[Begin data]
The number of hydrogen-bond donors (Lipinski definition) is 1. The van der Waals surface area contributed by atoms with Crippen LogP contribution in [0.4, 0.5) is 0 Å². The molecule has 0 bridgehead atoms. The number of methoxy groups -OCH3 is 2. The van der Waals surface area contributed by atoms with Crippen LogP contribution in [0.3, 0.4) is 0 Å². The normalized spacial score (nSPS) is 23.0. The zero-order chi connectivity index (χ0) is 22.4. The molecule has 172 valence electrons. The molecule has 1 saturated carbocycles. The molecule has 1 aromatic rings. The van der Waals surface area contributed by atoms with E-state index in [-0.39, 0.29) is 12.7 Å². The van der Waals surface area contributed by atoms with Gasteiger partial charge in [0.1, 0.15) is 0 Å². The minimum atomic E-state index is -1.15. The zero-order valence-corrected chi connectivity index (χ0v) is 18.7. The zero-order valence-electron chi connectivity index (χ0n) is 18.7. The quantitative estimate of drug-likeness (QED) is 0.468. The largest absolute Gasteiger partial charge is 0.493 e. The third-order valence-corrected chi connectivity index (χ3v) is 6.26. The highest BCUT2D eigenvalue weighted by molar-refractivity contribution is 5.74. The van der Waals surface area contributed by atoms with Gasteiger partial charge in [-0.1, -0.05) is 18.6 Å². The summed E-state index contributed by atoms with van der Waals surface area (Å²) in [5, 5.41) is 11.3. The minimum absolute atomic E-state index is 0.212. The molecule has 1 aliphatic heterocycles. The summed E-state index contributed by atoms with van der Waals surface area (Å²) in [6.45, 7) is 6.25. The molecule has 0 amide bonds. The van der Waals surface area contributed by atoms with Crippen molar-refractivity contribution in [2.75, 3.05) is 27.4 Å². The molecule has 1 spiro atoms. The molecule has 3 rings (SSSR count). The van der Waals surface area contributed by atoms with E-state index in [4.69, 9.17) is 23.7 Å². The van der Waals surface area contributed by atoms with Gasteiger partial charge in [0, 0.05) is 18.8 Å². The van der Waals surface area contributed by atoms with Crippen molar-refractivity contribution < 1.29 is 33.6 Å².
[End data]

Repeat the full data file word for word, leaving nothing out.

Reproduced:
The number of hydrogen-bond donors (Lipinski definition) is 1. The van der Waals surface area contributed by atoms with Crippen LogP contribution in [0.4, 0.5) is 0 Å². The molecule has 0 bridgehead atoms. The number of methoxy groups -OCH3 is 2. The van der Waals surface area contributed by atoms with Crippen LogP contribution in [0.3, 0.4) is 0 Å². The normalized spacial score (nSPS) is 23.0. The zero-order chi connectivity index (χ0) is 22.4. The molecule has 172 valence electrons. The molecule has 1 saturated carbocycles. The molecule has 1 aromatic rings. The van der Waals surface area contributed by atoms with E-state index in [-0.39, 0.29) is 12.7 Å². The van der Waals surface area contributed by atoms with Gasteiger partial charge in [0.1, 0.15) is 0 Å². The minimum atomic E-state index is -1.15. The zero-order valence-corrected chi connectivity index (χ0v) is 18.7. The zero-order valence-electron chi connectivity index (χ0n) is 18.7. The quantitative estimate of drug-likeness (QED) is 0.468. The largest absolute Gasteiger partial charge is 0.493 e. The third-order valence-corrected chi connectivity index (χ3v) is 6.26. The highest BCUT2D eigenvalue weighted by molar-refractivity contribution is 5.74. The van der Waals surface area contributed by atoms with Gasteiger partial charge in [-0.1, -0.05) is 18.6 Å². The summed E-state index contributed by atoms with van der Waals surface area (Å²) in [5, 5.41) is 11.3. The minimum absolute atomic E-state index is 0.212. The molecule has 1 aliphatic heterocycles. The summed E-state index contributed by atoms with van der Waals surface area (Å²) in [6.45, 7) is 6.25. The molecule has 0 amide bonds. The van der Waals surface area contributed by atoms with Crippen molar-refractivity contribution in [2.75, 3.05) is 27.4 Å². The molecule has 1 spiro atoms. The molecule has 3 rings (SSSR count). The van der Waals surface area contributed by atoms with E-state index in [4.69, 9.17) is 23.7 Å². The van der Waals surface area contributed by atoms with Gasteiger partial charge in [0, 0.05) is 18.8 Å². The van der Waals surface area contributed by atoms with Crippen molar-refractivity contribution < 1.29 is 33.6 Å².